Albert Camus said that "Fiction is the lie through which we tell the truth." So please, read something. Tell me what you think. But no lying.


HENRY HITS THE BALL featured on the front page of the Pawtucket Times on April 23.

Check it out:

All you Pawtucket Red Sox fans lamenting the loss of your beloved baseball team:

You need a "BEN MONDOR IS ROLLING OVER IN HIS GRAVE" T-shirt to let the team's new owners know we think Ben Mondor, the Pawsox's original owner, who sacrificed to keep the team in Pawtucket, would HATE what they're doing.

Go to the "Place an Order" page to see one - and place your order.



Henry Brademeier can hit a baseball better than anyone who's ever played the game. He just doesn’t play baseball. For that matter, he can’t tie his own shoes.

Lou Esposito ’s been sent to yet another high school baseball game by his bosses with the White Sox to scout a pitcher with a strong record. The pitcher turns out to be about what a cynical Lou expected, but he finds a prospect there he never could have imagined.

He first dismisses Brademeier with the same label others have applied to him. Then Henry takes batting practice with the home team. Lou sees Henry hit the ball, every ball, every strike, every ball rolled to him or in reach over his head. Lou decides his bosses have to find out if Henry Brademeier’s capable of actually playing the game.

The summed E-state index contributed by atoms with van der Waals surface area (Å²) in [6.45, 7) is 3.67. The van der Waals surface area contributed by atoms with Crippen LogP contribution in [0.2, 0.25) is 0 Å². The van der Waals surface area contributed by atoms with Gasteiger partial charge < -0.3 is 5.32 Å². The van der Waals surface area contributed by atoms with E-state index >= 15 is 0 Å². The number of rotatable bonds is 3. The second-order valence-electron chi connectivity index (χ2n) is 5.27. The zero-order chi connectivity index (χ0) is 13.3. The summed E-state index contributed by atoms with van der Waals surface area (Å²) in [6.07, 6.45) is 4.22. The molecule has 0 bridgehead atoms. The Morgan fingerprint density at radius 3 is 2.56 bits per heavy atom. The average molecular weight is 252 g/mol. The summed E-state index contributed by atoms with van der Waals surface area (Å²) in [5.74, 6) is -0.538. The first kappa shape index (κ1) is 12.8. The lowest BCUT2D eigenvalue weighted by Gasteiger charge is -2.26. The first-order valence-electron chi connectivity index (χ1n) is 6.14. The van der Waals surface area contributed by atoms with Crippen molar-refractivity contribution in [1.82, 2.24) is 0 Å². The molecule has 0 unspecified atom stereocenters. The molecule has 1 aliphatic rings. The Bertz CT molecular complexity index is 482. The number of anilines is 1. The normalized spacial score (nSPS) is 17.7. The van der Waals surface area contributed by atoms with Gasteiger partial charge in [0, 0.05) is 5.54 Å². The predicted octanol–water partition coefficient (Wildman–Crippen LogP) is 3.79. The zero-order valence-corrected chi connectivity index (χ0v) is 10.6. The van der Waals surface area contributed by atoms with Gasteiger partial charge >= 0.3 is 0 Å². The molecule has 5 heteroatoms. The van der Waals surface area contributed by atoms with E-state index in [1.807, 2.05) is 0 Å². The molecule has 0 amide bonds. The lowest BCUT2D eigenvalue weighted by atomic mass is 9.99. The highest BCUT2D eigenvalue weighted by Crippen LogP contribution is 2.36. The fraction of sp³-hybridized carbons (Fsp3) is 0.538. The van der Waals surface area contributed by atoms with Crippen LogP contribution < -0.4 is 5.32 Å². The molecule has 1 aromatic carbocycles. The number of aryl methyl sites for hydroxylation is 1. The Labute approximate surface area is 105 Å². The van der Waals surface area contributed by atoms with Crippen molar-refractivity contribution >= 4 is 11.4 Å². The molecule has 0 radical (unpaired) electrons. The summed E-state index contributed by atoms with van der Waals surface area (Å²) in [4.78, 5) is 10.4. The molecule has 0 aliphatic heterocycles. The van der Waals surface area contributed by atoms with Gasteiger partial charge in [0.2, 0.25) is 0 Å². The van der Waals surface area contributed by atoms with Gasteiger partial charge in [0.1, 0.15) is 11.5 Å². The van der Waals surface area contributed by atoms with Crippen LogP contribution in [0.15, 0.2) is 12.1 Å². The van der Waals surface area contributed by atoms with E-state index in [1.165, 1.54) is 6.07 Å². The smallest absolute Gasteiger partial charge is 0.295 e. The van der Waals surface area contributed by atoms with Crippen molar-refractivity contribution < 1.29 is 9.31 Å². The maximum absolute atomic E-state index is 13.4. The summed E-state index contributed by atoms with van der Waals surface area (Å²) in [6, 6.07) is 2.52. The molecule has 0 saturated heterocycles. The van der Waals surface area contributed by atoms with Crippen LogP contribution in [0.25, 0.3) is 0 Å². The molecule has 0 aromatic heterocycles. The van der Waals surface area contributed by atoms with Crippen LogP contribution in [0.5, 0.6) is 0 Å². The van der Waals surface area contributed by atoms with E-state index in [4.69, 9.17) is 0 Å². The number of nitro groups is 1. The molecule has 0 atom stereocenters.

HENRY HITS THE BALL gets a FIVE-STAR REVIEW  from Reader's Favorite!

To read the review:

My collection of short stories, Goodbye and Other Stories, was chosen one of five finalists in the "Short-Story Fiction" category of the Next Generation Indie Book Awards. It was the only finalist not published by an academic press.

My story Whatever You Can Pay, which is included in Goodbye and Other Stories, already had been awarded an Honorable Mention in the Mainstream/Literary Short Story category of the 85th Annual Writer’s Digest Writing Competition. Among the ten competition categories, there were over 6,000 entries!